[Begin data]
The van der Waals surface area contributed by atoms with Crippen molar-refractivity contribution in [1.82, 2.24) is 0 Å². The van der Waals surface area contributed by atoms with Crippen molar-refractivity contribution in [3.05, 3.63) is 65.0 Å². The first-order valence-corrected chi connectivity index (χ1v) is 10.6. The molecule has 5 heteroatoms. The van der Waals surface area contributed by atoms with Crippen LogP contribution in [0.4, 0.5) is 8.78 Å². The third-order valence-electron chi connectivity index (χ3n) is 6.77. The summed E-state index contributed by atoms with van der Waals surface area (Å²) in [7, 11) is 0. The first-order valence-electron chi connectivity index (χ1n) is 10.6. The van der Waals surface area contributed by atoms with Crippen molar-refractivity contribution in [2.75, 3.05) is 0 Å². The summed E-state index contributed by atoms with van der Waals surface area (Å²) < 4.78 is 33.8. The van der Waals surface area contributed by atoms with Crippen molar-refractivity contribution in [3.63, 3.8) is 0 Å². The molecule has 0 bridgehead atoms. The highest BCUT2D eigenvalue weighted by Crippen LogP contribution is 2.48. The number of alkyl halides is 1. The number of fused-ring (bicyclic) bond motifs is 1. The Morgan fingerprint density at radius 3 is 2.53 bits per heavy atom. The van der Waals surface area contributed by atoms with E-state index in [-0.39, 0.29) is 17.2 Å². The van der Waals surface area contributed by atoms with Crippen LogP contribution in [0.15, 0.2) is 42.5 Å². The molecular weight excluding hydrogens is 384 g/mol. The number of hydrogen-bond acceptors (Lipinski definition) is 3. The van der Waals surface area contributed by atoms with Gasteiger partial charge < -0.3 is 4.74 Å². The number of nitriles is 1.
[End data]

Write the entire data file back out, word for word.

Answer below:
The van der Waals surface area contributed by atoms with Crippen molar-refractivity contribution in [1.82, 2.24) is 0 Å². The van der Waals surface area contributed by atoms with Crippen molar-refractivity contribution in [3.05, 3.63) is 65.0 Å². The first-order valence-corrected chi connectivity index (χ1v) is 10.6. The molecule has 5 heteroatoms. The van der Waals surface area contributed by atoms with Crippen LogP contribution in [0.4, 0.5) is 8.78 Å². The third-order valence-electron chi connectivity index (χ3n) is 6.77. The summed E-state index contributed by atoms with van der Waals surface area (Å²) in [7, 11) is 0. The first-order valence-electron chi connectivity index (χ1n) is 10.6. The van der Waals surface area contributed by atoms with Crippen molar-refractivity contribution in [2.75, 3.05) is 0 Å². The summed E-state index contributed by atoms with van der Waals surface area (Å²) < 4.78 is 33.8. The van der Waals surface area contributed by atoms with Crippen molar-refractivity contribution in [3.63, 3.8) is 0 Å². The molecule has 0 bridgehead atoms. The highest BCUT2D eigenvalue weighted by Crippen LogP contribution is 2.48. The number of alkyl halides is 1. The number of fused-ring (bicyclic) bond motifs is 1. The Morgan fingerprint density at radius 3 is 2.53 bits per heavy atom. The van der Waals surface area contributed by atoms with E-state index in [-0.39, 0.29) is 17.2 Å². The van der Waals surface area contributed by atoms with Crippen LogP contribution in [0.15, 0.2) is 42.5 Å². The molecular weight excluding hydrogens is 384 g/mol. The number of hydrogen-bond acceptors (Lipinski definition) is 3. The van der Waals surface area contributed by atoms with Gasteiger partial charge < -0.3 is 4.74 Å². The number of nitriles is 1.